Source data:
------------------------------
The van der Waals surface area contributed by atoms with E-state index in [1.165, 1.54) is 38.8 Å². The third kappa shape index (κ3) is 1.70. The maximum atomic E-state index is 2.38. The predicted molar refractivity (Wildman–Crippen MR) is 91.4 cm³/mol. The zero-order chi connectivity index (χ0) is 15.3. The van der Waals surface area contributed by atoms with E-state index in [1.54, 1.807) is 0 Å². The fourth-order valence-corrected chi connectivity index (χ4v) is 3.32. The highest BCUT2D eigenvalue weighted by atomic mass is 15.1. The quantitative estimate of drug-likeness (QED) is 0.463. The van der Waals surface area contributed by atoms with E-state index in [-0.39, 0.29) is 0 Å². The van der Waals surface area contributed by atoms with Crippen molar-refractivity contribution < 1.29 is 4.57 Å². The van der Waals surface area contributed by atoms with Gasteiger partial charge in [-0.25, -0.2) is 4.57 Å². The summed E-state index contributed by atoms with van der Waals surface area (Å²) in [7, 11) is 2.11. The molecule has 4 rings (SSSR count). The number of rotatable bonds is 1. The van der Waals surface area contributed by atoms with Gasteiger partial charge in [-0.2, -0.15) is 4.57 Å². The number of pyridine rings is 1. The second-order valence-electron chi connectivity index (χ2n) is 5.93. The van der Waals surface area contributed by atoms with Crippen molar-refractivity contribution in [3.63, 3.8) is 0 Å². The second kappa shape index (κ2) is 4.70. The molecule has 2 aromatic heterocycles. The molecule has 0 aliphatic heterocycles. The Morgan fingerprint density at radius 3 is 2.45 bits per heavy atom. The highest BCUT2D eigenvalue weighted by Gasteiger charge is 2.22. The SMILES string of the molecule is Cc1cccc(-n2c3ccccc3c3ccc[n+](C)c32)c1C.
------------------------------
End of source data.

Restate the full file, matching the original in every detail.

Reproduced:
The van der Waals surface area contributed by atoms with E-state index in [1.165, 1.54) is 38.8 Å². The third kappa shape index (κ3) is 1.70. The maximum atomic E-state index is 2.38. The predicted molar refractivity (Wildman–Crippen MR) is 91.4 cm³/mol. The zero-order chi connectivity index (χ0) is 15.3. The van der Waals surface area contributed by atoms with E-state index in [1.54, 1.807) is 0 Å². The fourth-order valence-corrected chi connectivity index (χ4v) is 3.32. The highest BCUT2D eigenvalue weighted by atomic mass is 15.1. The quantitative estimate of drug-likeness (QED) is 0.463. The van der Waals surface area contributed by atoms with E-state index in [-0.39, 0.29) is 0 Å². The van der Waals surface area contributed by atoms with Crippen molar-refractivity contribution < 1.29 is 4.57 Å². The van der Waals surface area contributed by atoms with Gasteiger partial charge in [-0.25, -0.2) is 4.57 Å². The summed E-state index contributed by atoms with van der Waals surface area (Å²) in [7, 11) is 2.11. The molecule has 4 rings (SSSR count). The number of rotatable bonds is 1. The van der Waals surface area contributed by atoms with Gasteiger partial charge in [-0.2, -0.15) is 4.57 Å². The number of pyridine rings is 1. The second-order valence-electron chi connectivity index (χ2n) is 5.93. The van der Waals surface area contributed by atoms with Crippen molar-refractivity contribution in [3.63, 3.8) is 0 Å². The second kappa shape index (κ2) is 4.70. The molecule has 2 aromatic heterocycles. The molecule has 0 aliphatic heterocycles. The Morgan fingerprint density at radius 3 is 2.45 bits per heavy atom. The highest BCUT2D eigenvalue weighted by Gasteiger charge is 2.22. The SMILES string of the molecule is Cc1cccc(-n2c3ccccc3c3ccc[n+](C)c32)c1C.